The Clippers look like legitimate contenders early on, and the 47-point preseason drubbing at the hands of the Golden State Warriors is a thing of the past.

As essentially the third big man in a three big rotation – the three leading minute bench players are all guards; there is a lot of small ball going on here, as will be seen – Speights’s job is to provide a different look to Jordan, the man he often replaces. Whereas Jordan is the paint protector, rebounder extraordinaire and limited offensive talent, Speights is in to score.

Throughout his career, Speights has shot on almost every touch, and this continues – his 16.9 field goal attempts per 36 minutes is second only to Griffin’s 17.5. And while Speights’s field goal percentage of 40.2% is poor, it is forgivably poor for the role he fulfils.

Los Angeles Clippers v Oklahoma City Thunder

The amount of threes and free throws helps (a true shooting percentage of .542%, while not great, is only .004% off of his career high), and regardless of his efficiency on any given night, Speights adds something to the team through both his desire and ability to score.

The difference between the Clippers of previous years and the Clippers of this year thus far is due in part to the fact that, when the Big Three are benched, there are capable backups for them all now. These bench players also balance the team – some frontcourt offence, some backcourt defence – in a way not seen before. Indeed, it is the defence in particular that has thus far taken them to the next level.

Throughout his career, Speights has shot on almost every touch, and this continues – his 16.9 field goal attempts per 36 minutes is second only to Griffin’s 17.5.

With Speights in the game, the Clippers have a new wrinkle. The 19 foot jump shots of Speights’s early career are now three pointers, and his 31.7% shooting from downtown on the year is enough to have an impact on the defensive schemes of his opponents. Last year, the Clippers would often turn to the bench and immediately hit a wall – aside from the free-roaming scoring ability of Jamal Crawford, who continues to do his thing this year with slightly better shot selection discipline (and more defensive effort!), there was little to go to. This is different now with Speights.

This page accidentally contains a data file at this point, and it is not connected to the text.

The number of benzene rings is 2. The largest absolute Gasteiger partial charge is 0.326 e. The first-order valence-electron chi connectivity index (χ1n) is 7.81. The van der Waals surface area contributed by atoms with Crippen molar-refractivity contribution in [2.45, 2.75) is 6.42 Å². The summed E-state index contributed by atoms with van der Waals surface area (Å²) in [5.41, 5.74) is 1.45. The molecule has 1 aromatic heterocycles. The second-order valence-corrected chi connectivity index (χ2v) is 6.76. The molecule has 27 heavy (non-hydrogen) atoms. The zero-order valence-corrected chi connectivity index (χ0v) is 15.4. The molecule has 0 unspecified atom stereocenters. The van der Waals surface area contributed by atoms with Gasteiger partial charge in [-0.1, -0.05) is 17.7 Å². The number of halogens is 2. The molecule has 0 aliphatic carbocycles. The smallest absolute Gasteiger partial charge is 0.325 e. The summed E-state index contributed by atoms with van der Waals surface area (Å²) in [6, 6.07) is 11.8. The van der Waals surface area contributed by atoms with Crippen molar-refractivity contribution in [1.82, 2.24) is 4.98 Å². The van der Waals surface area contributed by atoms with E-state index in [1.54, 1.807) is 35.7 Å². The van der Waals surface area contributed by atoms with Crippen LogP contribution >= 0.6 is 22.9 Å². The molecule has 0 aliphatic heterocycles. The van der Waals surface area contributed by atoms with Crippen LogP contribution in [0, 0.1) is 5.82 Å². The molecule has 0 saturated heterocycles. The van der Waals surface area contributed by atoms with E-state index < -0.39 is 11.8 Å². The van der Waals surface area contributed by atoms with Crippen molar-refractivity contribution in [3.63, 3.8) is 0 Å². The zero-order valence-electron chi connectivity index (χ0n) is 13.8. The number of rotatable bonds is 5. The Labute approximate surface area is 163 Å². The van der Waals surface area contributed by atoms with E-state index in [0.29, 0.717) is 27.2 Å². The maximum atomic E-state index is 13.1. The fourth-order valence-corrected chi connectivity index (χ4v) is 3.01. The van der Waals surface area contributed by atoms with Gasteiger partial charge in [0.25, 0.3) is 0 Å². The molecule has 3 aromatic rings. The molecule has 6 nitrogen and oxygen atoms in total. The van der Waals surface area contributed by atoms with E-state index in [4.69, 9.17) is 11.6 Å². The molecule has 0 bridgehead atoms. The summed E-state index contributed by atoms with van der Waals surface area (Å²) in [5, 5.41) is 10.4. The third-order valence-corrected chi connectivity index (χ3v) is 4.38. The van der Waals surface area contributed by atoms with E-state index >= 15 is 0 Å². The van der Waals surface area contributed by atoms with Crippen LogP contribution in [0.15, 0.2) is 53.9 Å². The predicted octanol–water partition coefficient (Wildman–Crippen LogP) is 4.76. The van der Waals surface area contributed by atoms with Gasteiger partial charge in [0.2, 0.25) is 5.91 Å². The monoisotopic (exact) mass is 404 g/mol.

Portland Trail Blazers v Los Angeles Clippers

There is now a big man who can score that isn’t Griffin, or two including Bass (who hasn’t played as much as Speights, but who gets buckets when he does). The two should also allow for better regular season rest for Jordan (currently at 30.3 minutes per game) and Griffin (32.3mpg), so as to be fresher for what they are hoping will be the deepest possible playoff run.

When the Big Three are benched, there are capable backups for them all now. These bench players also balance the team

While he is not known as a defender, lacking great length, timing, lateral foot speed or instincts, Speights does try on D. He tries to provide help defence, takes a good number of charges, and puts forth the effort that masks some of the deficiencies. This has not always been the case in his career, but it is the case right now, and the case right now is what matters.